Just like trauma, self-care looks different for everyone. For some individuals, self-care looks like taking time to pay bills, sleeping, or simply surviving. Some people think of self-care as taking time to colour, watch a movie, or spend time with family. There is no wrong or right way to practice self-care, what matters is doing what works best for you.

Take a look at the resources below to for self-care and healing inspiration. You can also visit our Heal page for Healing from racial injustice. It’s okay if none of the resources work for you, please reach out to Aryan Esgandanian, the Gender and Sexual Violence Intake Support Coordinator, at, or the HRE Team for more resources and guidance.

Six ways to practice grounding

Self-care is taking the time for yourself and tending to your needs. Self-care is an individual process and will look different for different people. It is important to note that for some, self-care may be pure survival or self-preservation.

Below are some helpful links to get you started exploring how to create and maintain a self-care plan. Please remember that it is okay if none of the methods in these resources work for you, and if you want help with self-care you can always reach out to us!

A large part of self-care and healing for many is learning how to set boundaries. Setting boundaries takes time and practice. It’s important to remember, while the majority of the literature below discusses boundaries in romantic relationships, the same applies to all other forms of relationships. Take a look at the resources below for guidance, or feel free to ask Larisa, the HRE Team, or the P2P Team for advice on boundary setting.

Mindfulness and self-regulation are tools that helps us manage our stress. They are useful because it allows us to slow down and check-in with our mental and physical well-being, to see how things are going or lining up. To learn much more and experience all of the following, consider attending our Self-Care Workshop, a workshop in our Sexual Violence Certificate Series.

  • Mindfulness is the act of being present in your body without judgement. It can be done anywhere at any time, and is a helpful tool when attempting to self-regulate, release stress, and heal. Check out the resources below to try practicing mindfulness:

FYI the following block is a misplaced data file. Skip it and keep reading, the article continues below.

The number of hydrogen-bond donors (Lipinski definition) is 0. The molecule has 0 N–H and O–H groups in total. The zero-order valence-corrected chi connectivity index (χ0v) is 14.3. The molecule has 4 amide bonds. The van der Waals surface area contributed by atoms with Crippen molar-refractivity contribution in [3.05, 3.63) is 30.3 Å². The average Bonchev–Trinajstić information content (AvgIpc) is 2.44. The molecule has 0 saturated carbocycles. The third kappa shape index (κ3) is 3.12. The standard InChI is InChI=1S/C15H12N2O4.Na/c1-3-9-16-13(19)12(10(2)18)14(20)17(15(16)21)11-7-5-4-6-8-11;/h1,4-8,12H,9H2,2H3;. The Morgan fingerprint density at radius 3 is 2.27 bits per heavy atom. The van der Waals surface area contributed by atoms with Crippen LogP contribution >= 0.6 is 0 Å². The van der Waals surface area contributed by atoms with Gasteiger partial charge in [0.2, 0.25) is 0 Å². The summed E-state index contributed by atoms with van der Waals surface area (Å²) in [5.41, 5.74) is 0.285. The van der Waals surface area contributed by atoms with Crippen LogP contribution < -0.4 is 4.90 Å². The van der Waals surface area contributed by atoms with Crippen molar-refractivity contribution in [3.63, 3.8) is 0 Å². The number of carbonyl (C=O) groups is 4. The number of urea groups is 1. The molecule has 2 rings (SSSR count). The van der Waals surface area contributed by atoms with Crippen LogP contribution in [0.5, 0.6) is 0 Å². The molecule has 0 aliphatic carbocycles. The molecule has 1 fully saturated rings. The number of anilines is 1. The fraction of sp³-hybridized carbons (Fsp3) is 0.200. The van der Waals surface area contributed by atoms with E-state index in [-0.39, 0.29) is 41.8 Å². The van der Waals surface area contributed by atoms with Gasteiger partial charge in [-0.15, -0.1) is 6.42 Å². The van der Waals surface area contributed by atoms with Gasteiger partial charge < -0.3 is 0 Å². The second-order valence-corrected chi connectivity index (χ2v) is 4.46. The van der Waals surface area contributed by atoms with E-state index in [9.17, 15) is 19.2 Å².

• Body scans and somatic intervention are typically used to help people learn how to engage in self-regulation. Performing a body-scan actively encourages you to direct your thoughts towards different parts of your body. Somatic intervention is an in-depth version of a body scan, that uses checking-in with the body as an active tool for stress and tension relief. Try these resources to engage in body scans, and learn more about somatic intervention:

Following inspirational and calming posts on social media can be an excellent way to brighten your day, while helping you feel at ease. We have a few account suggestions below, please let us know if we should add any to our list!

Looking for something to do? Check out Brock HRE’s colouring book, which features images, activities, and educational information. Our colouring book is free to download.

Ryerson University’s Consent Comes First: The Office of Sexual Violence Support and Education (2018) also has excellent colouring books for survivors and supporters. They’re also free to download.


Procrastination is a problem that many students face. Feeling motivated to work can be difficult, especially while stressed because of trauma. Take a look at the resources below to try overcoming your procrastination problems:

An art-based support group run by the Sexual Violence Support and Education Coordinator. This 8-week closed group offers two-hour sessions focusing on self-care, regulation and support through artistic expression and psychoeducation for individuals who have had an experience with sexual violence (current, or past). 

If you are interested or would like to find out more information, please contact Aryan at 

Poster for finding calm after the storm